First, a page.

“That didn’t stop Jean,” said Sexton, 86. “She was so conscious of everybody being the same that there were times she would take black ladies to the nicer restaurants. Because of her status, they wouldn’t run her out.
“She was one of the instruments in breaking down segregation as far as eating in restaurants in Wichita. She was a great person.”
Mrs. Garvey also was generous with her money. In May, she donated $1 million for the continuing renovation of the Orpheum Theatre. She also continued to support the YMCA, as she and Willard had done together for years.
But she wasn’t just about throwing money at a cause and walking away. She regularly attended events at Independent, even driving in her golf cart from her nearby home for homecoming football games in recent years.
Dixie Madden knew Mrs. Garvey from when Madden’s daughter attended Independent from kindergarten through high school. But as the director of Friends University’s Institute of Law and the Garvey Lecture Series, Madden saw even more of Mrs. Garvey’s willingness to pitch in and help.
Willard Garvey died in 2002 before his plans for the master’s degree in business law at Friends were finished. Mrs. Garvey made sure the ball kept rolling, Madden said.
“She’s an absolute fount of information and thinking,” Madden said. “She’s always looking for ways to improve the world, and she’s very effective at finding those.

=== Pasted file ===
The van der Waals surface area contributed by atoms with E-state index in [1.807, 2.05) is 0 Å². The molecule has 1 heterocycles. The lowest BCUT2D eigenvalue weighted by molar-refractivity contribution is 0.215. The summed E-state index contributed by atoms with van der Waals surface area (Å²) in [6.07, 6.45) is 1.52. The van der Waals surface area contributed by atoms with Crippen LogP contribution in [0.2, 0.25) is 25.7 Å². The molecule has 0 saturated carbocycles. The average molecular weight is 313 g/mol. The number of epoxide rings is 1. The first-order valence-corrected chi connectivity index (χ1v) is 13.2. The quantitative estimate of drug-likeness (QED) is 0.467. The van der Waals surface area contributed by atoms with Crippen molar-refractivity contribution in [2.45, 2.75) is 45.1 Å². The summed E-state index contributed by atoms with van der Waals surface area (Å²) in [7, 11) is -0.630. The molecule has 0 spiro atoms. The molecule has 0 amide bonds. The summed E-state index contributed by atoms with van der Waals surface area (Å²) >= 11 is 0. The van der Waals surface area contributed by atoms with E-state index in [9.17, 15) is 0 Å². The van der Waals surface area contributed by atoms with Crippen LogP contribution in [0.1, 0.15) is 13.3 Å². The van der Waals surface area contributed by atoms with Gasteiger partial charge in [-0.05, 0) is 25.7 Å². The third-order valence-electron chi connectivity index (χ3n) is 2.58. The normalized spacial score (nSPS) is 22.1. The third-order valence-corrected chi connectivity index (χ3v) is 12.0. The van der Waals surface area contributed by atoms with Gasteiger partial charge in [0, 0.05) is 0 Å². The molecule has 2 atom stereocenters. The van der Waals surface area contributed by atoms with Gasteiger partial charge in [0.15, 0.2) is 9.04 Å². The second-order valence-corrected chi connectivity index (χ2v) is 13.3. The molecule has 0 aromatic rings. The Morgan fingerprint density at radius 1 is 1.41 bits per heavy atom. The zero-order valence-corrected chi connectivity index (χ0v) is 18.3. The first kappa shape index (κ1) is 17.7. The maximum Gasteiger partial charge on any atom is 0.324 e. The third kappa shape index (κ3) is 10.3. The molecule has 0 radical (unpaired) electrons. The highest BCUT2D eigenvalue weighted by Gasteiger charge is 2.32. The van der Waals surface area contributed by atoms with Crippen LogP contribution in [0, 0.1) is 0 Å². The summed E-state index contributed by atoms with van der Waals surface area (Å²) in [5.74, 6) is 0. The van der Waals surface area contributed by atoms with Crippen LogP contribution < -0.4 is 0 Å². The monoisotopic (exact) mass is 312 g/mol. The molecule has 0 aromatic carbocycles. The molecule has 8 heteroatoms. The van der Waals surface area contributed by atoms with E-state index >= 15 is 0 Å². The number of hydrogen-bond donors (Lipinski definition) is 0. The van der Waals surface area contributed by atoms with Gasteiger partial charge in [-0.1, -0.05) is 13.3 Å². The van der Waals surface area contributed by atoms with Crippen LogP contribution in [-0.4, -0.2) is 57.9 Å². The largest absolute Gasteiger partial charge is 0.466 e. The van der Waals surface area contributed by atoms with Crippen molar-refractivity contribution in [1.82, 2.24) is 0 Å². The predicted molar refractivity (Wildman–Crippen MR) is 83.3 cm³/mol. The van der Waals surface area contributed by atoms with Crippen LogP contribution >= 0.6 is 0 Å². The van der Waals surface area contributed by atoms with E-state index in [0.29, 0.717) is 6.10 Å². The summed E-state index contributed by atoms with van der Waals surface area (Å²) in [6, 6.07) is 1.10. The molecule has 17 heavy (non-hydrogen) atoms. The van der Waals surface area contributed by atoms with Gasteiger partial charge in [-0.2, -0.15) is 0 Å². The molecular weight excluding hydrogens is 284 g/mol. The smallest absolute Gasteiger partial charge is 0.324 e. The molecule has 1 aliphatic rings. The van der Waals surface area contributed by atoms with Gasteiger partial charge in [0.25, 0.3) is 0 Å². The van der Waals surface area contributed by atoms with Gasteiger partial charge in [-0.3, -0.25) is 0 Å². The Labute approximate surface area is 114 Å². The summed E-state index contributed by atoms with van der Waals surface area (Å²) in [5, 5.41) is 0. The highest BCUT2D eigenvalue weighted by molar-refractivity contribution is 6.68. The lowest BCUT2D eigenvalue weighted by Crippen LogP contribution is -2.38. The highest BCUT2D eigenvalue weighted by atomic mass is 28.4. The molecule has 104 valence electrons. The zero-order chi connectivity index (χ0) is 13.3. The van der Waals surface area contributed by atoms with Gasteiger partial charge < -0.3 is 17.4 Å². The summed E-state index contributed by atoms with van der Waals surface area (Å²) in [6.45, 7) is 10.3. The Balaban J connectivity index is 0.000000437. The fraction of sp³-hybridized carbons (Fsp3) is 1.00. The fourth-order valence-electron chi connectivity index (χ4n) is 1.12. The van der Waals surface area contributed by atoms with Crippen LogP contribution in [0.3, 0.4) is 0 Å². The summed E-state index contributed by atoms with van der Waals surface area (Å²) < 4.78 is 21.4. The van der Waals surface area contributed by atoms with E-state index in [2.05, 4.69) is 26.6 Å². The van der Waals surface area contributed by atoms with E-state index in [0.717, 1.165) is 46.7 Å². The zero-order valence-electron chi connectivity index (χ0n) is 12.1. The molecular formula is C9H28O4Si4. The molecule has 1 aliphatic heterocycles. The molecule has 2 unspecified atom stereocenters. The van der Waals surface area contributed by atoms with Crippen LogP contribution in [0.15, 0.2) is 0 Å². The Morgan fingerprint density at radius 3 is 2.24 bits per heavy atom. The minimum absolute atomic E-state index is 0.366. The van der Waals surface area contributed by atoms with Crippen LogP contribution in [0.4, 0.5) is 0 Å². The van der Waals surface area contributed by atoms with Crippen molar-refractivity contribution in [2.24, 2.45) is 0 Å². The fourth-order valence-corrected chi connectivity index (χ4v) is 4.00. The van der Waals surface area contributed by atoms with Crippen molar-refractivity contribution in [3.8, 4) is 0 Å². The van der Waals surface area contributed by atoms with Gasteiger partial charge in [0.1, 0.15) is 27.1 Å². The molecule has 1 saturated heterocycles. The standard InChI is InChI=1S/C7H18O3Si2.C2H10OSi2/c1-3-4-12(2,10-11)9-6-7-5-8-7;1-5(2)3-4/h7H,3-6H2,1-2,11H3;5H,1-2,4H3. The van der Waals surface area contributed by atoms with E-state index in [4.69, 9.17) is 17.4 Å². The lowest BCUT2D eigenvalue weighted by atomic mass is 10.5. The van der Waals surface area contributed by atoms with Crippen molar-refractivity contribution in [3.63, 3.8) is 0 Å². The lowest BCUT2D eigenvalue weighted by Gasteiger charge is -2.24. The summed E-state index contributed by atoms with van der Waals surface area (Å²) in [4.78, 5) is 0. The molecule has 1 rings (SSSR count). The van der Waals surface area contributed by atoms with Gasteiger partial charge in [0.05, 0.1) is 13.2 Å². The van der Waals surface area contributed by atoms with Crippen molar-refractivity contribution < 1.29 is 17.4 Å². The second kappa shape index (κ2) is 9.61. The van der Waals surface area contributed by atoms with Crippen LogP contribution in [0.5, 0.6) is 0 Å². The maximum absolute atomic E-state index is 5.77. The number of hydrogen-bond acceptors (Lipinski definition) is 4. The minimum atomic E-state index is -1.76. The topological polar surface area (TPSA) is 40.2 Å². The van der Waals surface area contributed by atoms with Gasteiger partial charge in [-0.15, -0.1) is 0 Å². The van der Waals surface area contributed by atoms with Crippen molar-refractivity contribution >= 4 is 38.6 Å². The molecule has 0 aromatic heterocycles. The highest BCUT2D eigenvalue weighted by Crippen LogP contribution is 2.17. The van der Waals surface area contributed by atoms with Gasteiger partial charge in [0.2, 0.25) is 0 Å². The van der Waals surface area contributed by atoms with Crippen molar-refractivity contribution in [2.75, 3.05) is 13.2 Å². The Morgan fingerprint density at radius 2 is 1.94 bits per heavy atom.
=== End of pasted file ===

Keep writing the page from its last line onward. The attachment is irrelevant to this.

“Mrs. Garvey is without any reservation the most impressive person I’ve ever met in my life.”
She raised her children to care for others but to find their own causes.
“She raised us to be independent thinkers and doers,” Ann Garvey said. “She raised six completely wild people and lived with a man who had the energy of 50 people. She never said anything unkind.
“If she was really mad, she’d say, ‘Oh, bad word.’ ”
Mrs. Garvey, born on Feb. 3, 1922, grew up in Riverside and graduated from North High School. She was attending what was then Wichita University with plans to be a Latin American diplomat when World War II started in 1941.
She left school to work for Swallow Aircraft in Wichita and later as a file clerk at Boeing.
After the war, she met a WWII veteran on a blind date shortly before Christmas 1945. By their second date, on New Year’s Eve, Willard Garvey was talking about marrying the attractive brunette.
They were married April 18, 1946.
She had traveled very little up to that point, never going farther west than Denver or south of Oklahoma City and east to Cincinnati to attend the opera with her grandparents. But over their 56 years of marriage, she and Willard would travel around the world together.
Her devotion to family and friends was evident even in recent weeks.
About 50 family members and friends were at her house for Thanksgiving. Thirty family members attended a Christmas party at her house Dec. 18, complete with carols and a visit from Santa Claus.
“We’ve lost a lot of grand women and men lately,” said Norton, the former Independent School administrator. “They had a very special outlook. They dedicated their lives to making society better for people. Jean Garvey was one of those.”
A memorial service will be held at 3 p.m. Saturday at the Orpheum, 200 N. Broadway. Broadway Mortuary is in charge of the services. In lieu of flowers, the family suggests donations be sent to the Independent School, 8317 E. Douglas, Wichita, KS 67207.